For the first time since 2013, San Diego Coastkeeper’s data show an overall improvement in San Diego’s water quality.
“This is great news. Of course, a single year of overall better water quality readings does not mean San Diego’s water will keep improving. It takes many years for patterns to emerge,” says San Diego Coastkeeper Lab Manager Meredith Meyers. “That’s why our long-term water monitoring is so crucial. We can provide decision-makers with the big picture and that makes for more effective, data-based policy.”
Urban runoff continues to be the largest factor impacting people’s ability to safely fish and swim in San Diego County. Rain takes pollution from the surfaces of our streets into our storm drains, where it travels through to our rivers and streams and ultimately, to the Pacific Ocean. As a result, the overwhelming majority of San Diego’s waterways fail to the meet water quality standards that make them safe for recreation.
Though the cause of last year’s improved results can’t be directly identified, and Coastkeeper scientists caution against giving too much credit to any one theory, there are a few ideas about why water quality looked a little better in 2016.
“Temporary water conservation regulations, implemented in response to the drought, may have helped water quality improve. When San Diegans prioritize conservation over lush lawns, reduced fertilizer use and fewer lawn sprinklers overflowing onto sidewalks means less pollution washing from the street into our rivers and streams,” says Meyers. “It’s impossible to know for sure, but it’s one idea that makes sense.”
San Diego Coastkeeper collects monthly water quality data from across the County through its volunteer-powered Water Quality Monitoring program. The program, which is the largest of its kind in California, trains citizen scientists to collect vital water quality data to fill gaps and increase the amount of publically available data.. In 2016, 152 trained volunteers gave a collective 1,908 hours.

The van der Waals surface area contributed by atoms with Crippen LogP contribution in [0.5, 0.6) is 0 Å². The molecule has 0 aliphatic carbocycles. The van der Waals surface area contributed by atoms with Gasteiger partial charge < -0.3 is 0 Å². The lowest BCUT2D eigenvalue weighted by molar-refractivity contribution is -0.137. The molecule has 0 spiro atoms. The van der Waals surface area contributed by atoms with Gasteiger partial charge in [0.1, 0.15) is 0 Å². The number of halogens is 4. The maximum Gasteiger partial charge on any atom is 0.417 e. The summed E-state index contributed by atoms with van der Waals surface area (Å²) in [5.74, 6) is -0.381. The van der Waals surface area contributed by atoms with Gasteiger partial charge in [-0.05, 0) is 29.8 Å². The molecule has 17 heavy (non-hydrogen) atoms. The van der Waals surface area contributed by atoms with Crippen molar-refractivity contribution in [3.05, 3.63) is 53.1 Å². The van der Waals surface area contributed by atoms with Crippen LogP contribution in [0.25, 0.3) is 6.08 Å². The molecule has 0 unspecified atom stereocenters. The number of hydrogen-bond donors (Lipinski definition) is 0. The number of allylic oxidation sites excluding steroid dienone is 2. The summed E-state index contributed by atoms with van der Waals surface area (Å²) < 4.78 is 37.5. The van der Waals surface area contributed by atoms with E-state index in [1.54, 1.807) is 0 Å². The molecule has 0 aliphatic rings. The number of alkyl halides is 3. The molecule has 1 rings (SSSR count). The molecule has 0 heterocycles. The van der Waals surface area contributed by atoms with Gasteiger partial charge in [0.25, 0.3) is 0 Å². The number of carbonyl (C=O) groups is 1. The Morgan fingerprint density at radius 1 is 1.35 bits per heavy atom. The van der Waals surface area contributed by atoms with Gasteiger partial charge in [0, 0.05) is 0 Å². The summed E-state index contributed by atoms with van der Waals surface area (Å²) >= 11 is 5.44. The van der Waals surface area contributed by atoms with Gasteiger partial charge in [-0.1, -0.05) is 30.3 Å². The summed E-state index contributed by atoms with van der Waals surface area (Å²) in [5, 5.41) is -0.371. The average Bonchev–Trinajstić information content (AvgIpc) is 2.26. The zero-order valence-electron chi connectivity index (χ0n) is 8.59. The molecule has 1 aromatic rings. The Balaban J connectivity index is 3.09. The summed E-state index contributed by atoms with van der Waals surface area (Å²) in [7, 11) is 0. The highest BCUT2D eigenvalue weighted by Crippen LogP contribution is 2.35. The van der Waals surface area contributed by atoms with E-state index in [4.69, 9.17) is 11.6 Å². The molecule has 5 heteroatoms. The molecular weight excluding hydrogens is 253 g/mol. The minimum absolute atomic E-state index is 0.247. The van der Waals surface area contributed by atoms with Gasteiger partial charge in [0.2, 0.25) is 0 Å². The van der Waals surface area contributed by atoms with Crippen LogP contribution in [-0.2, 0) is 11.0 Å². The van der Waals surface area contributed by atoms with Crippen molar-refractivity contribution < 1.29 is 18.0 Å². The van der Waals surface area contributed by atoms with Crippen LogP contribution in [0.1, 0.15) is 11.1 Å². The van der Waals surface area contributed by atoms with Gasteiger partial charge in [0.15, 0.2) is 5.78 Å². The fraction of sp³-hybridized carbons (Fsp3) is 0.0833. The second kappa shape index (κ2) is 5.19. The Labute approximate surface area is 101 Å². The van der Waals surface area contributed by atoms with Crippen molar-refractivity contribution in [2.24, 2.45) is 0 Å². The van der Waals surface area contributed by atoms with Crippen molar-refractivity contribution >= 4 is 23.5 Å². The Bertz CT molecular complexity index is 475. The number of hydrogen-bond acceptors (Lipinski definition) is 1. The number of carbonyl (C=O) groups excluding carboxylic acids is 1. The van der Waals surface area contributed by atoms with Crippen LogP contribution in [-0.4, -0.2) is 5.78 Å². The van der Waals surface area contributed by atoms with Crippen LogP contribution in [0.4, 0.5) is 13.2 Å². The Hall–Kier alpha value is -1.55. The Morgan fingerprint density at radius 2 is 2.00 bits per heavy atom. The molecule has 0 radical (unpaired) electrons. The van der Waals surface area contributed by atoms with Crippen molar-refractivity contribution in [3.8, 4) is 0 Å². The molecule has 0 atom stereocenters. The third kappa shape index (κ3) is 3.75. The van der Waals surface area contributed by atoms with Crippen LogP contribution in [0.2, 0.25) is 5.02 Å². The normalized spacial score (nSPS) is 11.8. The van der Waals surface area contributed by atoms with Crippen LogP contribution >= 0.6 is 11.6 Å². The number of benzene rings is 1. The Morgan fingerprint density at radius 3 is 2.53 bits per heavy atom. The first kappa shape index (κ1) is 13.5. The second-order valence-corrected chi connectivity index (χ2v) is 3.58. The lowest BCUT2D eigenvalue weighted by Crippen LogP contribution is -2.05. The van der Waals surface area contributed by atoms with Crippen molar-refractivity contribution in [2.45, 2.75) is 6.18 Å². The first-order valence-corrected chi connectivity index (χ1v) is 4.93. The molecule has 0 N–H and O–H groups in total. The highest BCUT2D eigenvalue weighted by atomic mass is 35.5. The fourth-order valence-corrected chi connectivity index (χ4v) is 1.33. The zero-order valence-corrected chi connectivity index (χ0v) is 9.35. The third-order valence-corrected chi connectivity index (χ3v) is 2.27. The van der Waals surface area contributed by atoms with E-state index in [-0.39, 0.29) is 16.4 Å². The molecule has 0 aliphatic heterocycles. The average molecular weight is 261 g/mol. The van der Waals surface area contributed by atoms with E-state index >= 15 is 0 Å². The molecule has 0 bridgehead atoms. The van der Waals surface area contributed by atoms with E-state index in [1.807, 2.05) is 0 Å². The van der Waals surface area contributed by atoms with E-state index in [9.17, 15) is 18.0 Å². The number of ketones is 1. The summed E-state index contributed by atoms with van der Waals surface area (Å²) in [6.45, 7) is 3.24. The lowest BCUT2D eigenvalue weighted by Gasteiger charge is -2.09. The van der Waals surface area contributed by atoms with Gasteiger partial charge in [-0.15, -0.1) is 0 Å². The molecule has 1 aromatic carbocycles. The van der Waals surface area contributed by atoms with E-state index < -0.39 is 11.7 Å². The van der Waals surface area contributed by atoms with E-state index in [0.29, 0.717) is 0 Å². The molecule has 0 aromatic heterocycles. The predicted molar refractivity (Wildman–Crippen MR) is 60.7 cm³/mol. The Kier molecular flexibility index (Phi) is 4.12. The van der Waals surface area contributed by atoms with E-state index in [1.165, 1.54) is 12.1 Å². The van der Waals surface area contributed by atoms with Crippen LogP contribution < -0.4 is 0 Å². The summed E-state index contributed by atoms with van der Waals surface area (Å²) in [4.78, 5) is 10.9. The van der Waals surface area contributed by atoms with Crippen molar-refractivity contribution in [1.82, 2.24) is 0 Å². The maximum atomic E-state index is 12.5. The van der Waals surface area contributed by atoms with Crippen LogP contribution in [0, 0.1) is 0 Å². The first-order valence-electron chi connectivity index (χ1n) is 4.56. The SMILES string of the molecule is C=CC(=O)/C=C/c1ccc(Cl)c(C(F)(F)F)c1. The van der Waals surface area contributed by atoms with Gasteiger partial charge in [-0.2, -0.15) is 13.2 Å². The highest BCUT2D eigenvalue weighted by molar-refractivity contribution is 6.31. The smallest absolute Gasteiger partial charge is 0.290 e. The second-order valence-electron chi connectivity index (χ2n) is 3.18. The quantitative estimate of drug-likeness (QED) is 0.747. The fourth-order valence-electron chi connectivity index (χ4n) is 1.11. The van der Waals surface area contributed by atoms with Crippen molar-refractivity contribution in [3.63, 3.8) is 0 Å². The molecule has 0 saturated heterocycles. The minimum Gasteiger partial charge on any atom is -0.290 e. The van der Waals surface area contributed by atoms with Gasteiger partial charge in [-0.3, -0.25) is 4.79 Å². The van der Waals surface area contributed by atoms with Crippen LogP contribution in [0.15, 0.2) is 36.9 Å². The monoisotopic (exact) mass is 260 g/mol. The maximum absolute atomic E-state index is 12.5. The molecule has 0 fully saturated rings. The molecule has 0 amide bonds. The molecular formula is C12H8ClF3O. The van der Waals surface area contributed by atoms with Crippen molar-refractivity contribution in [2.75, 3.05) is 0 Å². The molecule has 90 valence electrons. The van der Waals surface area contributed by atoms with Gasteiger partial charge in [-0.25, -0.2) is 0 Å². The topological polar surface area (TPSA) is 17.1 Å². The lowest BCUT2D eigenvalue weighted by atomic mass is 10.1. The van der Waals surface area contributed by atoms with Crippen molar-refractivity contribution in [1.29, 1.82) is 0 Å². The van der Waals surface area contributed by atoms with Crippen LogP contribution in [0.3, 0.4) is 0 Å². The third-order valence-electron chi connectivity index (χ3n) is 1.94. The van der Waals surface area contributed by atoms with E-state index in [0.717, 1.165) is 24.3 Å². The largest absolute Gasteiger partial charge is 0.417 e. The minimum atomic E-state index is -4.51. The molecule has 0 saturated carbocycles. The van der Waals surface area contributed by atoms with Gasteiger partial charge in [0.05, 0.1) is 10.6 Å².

“Our Water Quality Monitors are more dedicated than ever. Participation was so consistent last year we were able to reduce the number of new volunteers we needed to bring on board to maintain the program,” says Meyers. “The dedication of our trained monitors has allowed us to put even more resources straight into the monitoring itself, and has improved the program as a whole.”
The organization uses a suite of indicators to calculate an overall 2016 Water Quality Score for different watersheds across San Diego County. For the first time since 2013, some of San Diego County’s watersheds surpassed the “Fair” rating on the Water Quality Index,” reaching “Good.”
San Luis Rey – 82 Good
Buena Vista – 78 Fair
San Marcos (Batiquitos) – 79 Fair
Escondido Creek – 72 Fair
Peñasquitos – 76 Fair
Rose Creek – 87 Good
San Dieguito – 78 Fair
San Diego – 72 Fair
Pueblo – 56 Marginal
Sweetwater – 74 Fair (20 percent improvement from 2015)
Otay – 70 Fair
Tijuana – N/A (unsafe to test because of sewage contamination)
“Every year, our results continue to show that water quality is defined by all of us. There’s no single source of pollution poisoning our environment; it’s all of our daily actions that determine our water quality,” says Meyers. “Whenever you pick up a piece of litter, fix a leaky sprinkler or forgo chemical fertilizers in your garden, you make a real impact. We all have the opportunity to take small actions that matter.”
After each month’s water sampling, San Diego Coastkeeper updates its online, color-coded water quality map.
As a trained Water Quality Monitor, volunteers can learn how to generate vital, scientifically sound data to better inform decision-makers and the public. Visit San Diego Coastkeeper’s website to learn more, sign up for training, to view the 2017 water quality-monitoring schedule and to donate to help the organization continue doing this important work.
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